Yesterday Baton Systems announced that together with J.P. Morgan it developed a distributed ledger-based solution for derivatives. It enables real-time movement of cash as well as collateral transfers.
For some time, Baton has been using distributed ledger technologies (DLT) for post-trade and payment solutions targeting financial institutions. Its core platform integrates with existing legacy infrastructures rather than getting banks to replace them.
Currently, the delays in transferring collateral used for margin calls mean that excess funds are tied up. The new system helps to integrate collateral custodians with existing treasury systems.
“The technology we have developed reduces the time needed to process the entire collateral workflow from hours to near real-time,” said Anthony Fraser, Head of Global Clearing Operations and Trading Cost Management at J.P. Morgan. “We’re already seeing faster, more efficient payments, reconciliation and reporting for all parties in the collateral lifecycle.”
Baton Systems CEO, Arjun Jayaram said that it “removes the need for manual intervention in the collateral process by integrating with financial institutions’ collateral and cash systems, leaving their existing processes and systems in place.”
The announcement states that “the new solution also synchronizes and accelerates the collateral substitution process associated with two legs of that process; e.g., cash vs collateral, currency vs currency, or collateral vs collateral.”
The roadmap going forward is scaling across more global clearinghouses and adding new functionality, including more complex clearing arrangements.
A year ago, Baton Systems won a Barclays Hackathon which focused on derivatives body ISDA’s Common Domain Model (CDM) for derivatives. The CDM is an industry standard for derivatives processes – such as amendments, clearing, margining – rather than just data. Shortly afterwards Baton said its platform supported the CDM.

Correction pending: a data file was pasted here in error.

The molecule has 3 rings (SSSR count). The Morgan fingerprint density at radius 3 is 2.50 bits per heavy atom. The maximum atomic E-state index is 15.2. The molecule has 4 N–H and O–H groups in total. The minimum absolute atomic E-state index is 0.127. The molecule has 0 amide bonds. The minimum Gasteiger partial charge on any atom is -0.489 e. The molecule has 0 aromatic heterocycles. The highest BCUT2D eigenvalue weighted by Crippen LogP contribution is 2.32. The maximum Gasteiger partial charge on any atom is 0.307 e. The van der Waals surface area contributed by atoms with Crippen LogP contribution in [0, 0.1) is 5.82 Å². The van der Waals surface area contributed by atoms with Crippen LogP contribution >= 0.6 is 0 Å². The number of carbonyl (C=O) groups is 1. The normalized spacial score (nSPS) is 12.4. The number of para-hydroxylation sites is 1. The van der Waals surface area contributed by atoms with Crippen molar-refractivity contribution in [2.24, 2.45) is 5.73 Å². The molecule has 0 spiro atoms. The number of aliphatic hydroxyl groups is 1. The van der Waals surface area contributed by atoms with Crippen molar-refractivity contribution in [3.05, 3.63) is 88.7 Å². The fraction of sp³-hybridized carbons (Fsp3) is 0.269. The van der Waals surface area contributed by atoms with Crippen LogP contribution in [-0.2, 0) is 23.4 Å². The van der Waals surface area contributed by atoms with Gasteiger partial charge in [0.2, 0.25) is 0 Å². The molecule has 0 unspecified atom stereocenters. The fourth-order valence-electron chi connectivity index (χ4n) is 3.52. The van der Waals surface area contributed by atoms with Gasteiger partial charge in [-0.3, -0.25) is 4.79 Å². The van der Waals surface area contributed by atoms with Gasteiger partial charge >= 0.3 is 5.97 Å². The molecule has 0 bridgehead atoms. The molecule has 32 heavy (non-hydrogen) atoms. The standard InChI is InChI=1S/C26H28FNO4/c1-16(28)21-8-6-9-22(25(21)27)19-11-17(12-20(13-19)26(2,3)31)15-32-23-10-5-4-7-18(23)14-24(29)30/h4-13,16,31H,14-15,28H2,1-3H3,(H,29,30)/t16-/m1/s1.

At that time it appears it was quite far down the road towards today’s announcement because it said that clients could connect existing swaps and derivatives systems to the Baton platform. And it already had deployed its platform to several global banks for settlement of margin collateral and foreign exchange using conventional bank accounts.
Two months ago, the Californian startup secured $12 million in Series A funding led by Trinity Ventures and including Alsop Louie and Commerce Ventures.
While we suspect (awaiting confirmation) the Baton Systems platform may not use J.P. Morgan’s Quorum technology, the bank’s end of it might.
The ability to manage collateral in real-time is attracting the attention of the blockchain sector. One of the biggest is the HQLAX / Deutsche Börse initiative to improve collateral mobility which is expected to launch within weeks. IVNO recently ran a tokenized collateral trial with DBS, Natixis, Raiffeesen and many others, although the project it is at an early stage compared to HQLAX.
J.P. Morgan has been grabbing headlines of late. This week it was revealed that the bank was working with the Monetary Authority of Singapore (MAS) for the fifth phase of Project Ubin. It involves a trial integrating central bank digital currency (CBDC) with private coins such as the JPM Coinf or multi-currency payments and used Quorum.